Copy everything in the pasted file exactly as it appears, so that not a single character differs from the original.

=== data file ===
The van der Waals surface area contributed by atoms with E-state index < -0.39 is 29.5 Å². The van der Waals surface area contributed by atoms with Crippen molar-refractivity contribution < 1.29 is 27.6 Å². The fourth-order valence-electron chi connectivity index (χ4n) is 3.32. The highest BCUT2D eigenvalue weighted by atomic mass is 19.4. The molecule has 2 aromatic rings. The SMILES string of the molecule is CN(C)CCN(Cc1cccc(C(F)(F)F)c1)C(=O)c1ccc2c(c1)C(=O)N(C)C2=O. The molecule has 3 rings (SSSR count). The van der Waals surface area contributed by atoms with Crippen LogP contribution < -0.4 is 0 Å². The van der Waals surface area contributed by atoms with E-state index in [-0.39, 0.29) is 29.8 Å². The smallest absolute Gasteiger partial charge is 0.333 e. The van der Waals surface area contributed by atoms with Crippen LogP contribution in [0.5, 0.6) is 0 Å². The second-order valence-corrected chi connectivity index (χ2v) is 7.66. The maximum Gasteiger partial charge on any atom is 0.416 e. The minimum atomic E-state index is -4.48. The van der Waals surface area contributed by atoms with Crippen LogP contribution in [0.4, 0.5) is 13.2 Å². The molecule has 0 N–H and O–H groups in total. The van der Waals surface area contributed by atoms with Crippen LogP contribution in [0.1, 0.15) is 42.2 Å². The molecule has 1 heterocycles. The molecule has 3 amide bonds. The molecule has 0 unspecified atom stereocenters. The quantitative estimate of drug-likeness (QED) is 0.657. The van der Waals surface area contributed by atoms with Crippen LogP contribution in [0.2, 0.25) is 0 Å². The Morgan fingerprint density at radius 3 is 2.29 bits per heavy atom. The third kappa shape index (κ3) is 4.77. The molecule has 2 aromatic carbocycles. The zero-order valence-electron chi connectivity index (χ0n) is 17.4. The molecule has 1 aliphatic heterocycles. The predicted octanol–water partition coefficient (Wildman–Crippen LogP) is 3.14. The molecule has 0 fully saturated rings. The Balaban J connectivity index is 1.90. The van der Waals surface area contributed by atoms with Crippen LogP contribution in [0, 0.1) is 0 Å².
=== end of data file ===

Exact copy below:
The van der Waals surface area contributed by atoms with E-state index < -0.39 is 29.5 Å². The van der Waals surface area contributed by atoms with Crippen molar-refractivity contribution < 1.29 is 27.6 Å². The fourth-order valence-electron chi connectivity index (χ4n) is 3.32. The highest BCUT2D eigenvalue weighted by atomic mass is 19.4. The molecule has 2 aromatic rings. The SMILES string of the molecule is CN(C)CCN(Cc1cccc(C(F)(F)F)c1)C(=O)c1ccc2c(c1)C(=O)N(C)C2=O. The molecule has 3 rings (SSSR count). The van der Waals surface area contributed by atoms with Crippen LogP contribution < -0.4 is 0 Å². The van der Waals surface area contributed by atoms with E-state index in [-0.39, 0.29) is 29.8 Å². The smallest absolute Gasteiger partial charge is 0.333 e. The van der Waals surface area contributed by atoms with Crippen LogP contribution in [0.5, 0.6) is 0 Å². The second-order valence-corrected chi connectivity index (χ2v) is 7.66. The maximum Gasteiger partial charge on any atom is 0.416 e. The minimum atomic E-state index is -4.48. The van der Waals surface area contributed by atoms with Crippen LogP contribution in [0.4, 0.5) is 13.2 Å². The molecule has 0 N–H and O–H groups in total. The van der Waals surface area contributed by atoms with Crippen LogP contribution in [0.1, 0.15) is 42.2 Å². The molecule has 1 heterocycles. The molecule has 3 amide bonds. The molecule has 0 unspecified atom stereocenters. The quantitative estimate of drug-likeness (QED) is 0.657. The van der Waals surface area contributed by atoms with Crippen LogP contribution in [0.2, 0.25) is 0 Å². The Morgan fingerprint density at radius 3 is 2.29 bits per heavy atom. The third kappa shape index (κ3) is 4.77. The molecule has 2 aromatic carbocycles. The zero-order valence-electron chi connectivity index (χ0n) is 17.4. The molecule has 1 aliphatic heterocycles. The predicted octanol–water partition coefficient (Wildman–Crippen LogP) is 3.14. The molecule has 0 fully saturated rings. The Balaban J connectivity index is 1.90. The van der Waals surface area contributed by atoms with Crippen LogP contribution in [0, 0.1) is 0 Å².